“Why aren’t you dead then?” This was the response of an Atos work capability assessor to an interviewee who said they had attempted suicide several times while suffering with depression.
Two undercover investigations by the Panorama and Dispatches programmes brought home the reality of its treatment of disabled people last week.
Ladonia Lowe has leukaemia. Last year she was told that her condition was terminal. She undergoes intravenous chemotherapy each week. Yet she is being hounded to undergo a face-to-face assessment, despite being bedridden.
Her husband says, “To harass a terminally ill patient when they have been contacted and told several times is completely unjustifiable and a disgrace.
“How can you possibly think that a terminally ill patient could be fit for work? It’s beyond belief.”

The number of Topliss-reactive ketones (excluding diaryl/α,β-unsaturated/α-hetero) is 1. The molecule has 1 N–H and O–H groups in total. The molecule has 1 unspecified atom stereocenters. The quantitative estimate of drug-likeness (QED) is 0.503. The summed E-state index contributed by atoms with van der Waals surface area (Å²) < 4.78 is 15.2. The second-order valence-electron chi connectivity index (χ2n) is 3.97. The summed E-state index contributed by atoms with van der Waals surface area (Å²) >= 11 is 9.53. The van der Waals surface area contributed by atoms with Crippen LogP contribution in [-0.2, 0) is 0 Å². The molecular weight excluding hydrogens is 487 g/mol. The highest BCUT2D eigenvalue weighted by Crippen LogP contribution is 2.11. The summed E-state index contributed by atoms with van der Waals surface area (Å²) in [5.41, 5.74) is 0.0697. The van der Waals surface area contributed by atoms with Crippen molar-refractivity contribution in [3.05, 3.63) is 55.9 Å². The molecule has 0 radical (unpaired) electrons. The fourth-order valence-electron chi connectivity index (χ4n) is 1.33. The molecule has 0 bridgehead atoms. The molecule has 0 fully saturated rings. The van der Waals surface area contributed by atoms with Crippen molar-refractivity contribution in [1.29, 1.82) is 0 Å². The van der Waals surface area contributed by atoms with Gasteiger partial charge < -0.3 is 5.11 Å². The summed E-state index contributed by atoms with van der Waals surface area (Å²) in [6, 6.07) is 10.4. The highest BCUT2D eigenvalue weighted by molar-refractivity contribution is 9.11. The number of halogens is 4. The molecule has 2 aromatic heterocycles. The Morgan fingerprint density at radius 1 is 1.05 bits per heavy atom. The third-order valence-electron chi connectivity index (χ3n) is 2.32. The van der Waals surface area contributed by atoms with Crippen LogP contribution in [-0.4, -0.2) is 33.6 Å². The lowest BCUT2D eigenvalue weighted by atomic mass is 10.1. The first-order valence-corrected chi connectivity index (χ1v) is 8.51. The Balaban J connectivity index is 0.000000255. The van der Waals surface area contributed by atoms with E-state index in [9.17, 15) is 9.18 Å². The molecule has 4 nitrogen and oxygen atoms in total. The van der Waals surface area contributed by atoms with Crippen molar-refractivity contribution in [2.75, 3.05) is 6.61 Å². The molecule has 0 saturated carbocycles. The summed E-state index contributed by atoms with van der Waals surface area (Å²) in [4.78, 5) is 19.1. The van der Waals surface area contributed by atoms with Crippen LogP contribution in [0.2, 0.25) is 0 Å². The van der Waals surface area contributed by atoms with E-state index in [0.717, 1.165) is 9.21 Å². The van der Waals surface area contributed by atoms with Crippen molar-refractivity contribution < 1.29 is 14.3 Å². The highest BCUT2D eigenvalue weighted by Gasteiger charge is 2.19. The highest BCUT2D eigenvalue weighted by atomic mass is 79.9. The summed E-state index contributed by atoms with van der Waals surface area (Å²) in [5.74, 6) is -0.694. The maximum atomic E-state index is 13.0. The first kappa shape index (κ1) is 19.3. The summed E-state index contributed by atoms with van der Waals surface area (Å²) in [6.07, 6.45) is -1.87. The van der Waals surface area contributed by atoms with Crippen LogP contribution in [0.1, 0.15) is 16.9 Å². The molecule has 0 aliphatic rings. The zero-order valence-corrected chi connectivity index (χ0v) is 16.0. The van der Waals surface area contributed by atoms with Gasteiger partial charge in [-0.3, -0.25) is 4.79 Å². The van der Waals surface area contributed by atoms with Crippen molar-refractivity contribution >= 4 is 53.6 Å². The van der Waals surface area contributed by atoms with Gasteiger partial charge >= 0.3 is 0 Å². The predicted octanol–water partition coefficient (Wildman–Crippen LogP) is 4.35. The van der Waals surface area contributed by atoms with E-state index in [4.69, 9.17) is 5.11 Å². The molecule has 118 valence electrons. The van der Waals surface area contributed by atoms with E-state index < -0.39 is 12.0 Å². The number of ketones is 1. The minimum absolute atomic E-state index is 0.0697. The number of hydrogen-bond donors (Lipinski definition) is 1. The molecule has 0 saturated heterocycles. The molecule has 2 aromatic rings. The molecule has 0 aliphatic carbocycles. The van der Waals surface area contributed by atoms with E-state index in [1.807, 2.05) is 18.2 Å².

But this is exactly what these assessments do. Stephen Hill from Duckmanton in Dernyshire died of a heart attack one month after being told he was “fit to work”—even though he was waiting for major heart surgery.
The government has outsourced the benefit assessments to multinational IT firm Atos, which sponsors the Olympics and in particular the Paralympics.
Dispatches recorded one Atos trainer telling benefit assessors that losing a hand would not be enough to get benefits.
When asked what jobs someone could do with one hand, they reply that you could do some work “as long as you’ve got one finger and you can press a button”.
Atos tell employees during training that if they declare over 12 to 13 percent of interviewees eligible for benefits, their results will be fed to superiors.
The Tories say they have not set targets to declare people fit for work. But an Atos doctor said that the figures came from the government.
A separate investigation earlier this year found that 32 people were dying each week after failing an Atos assessment.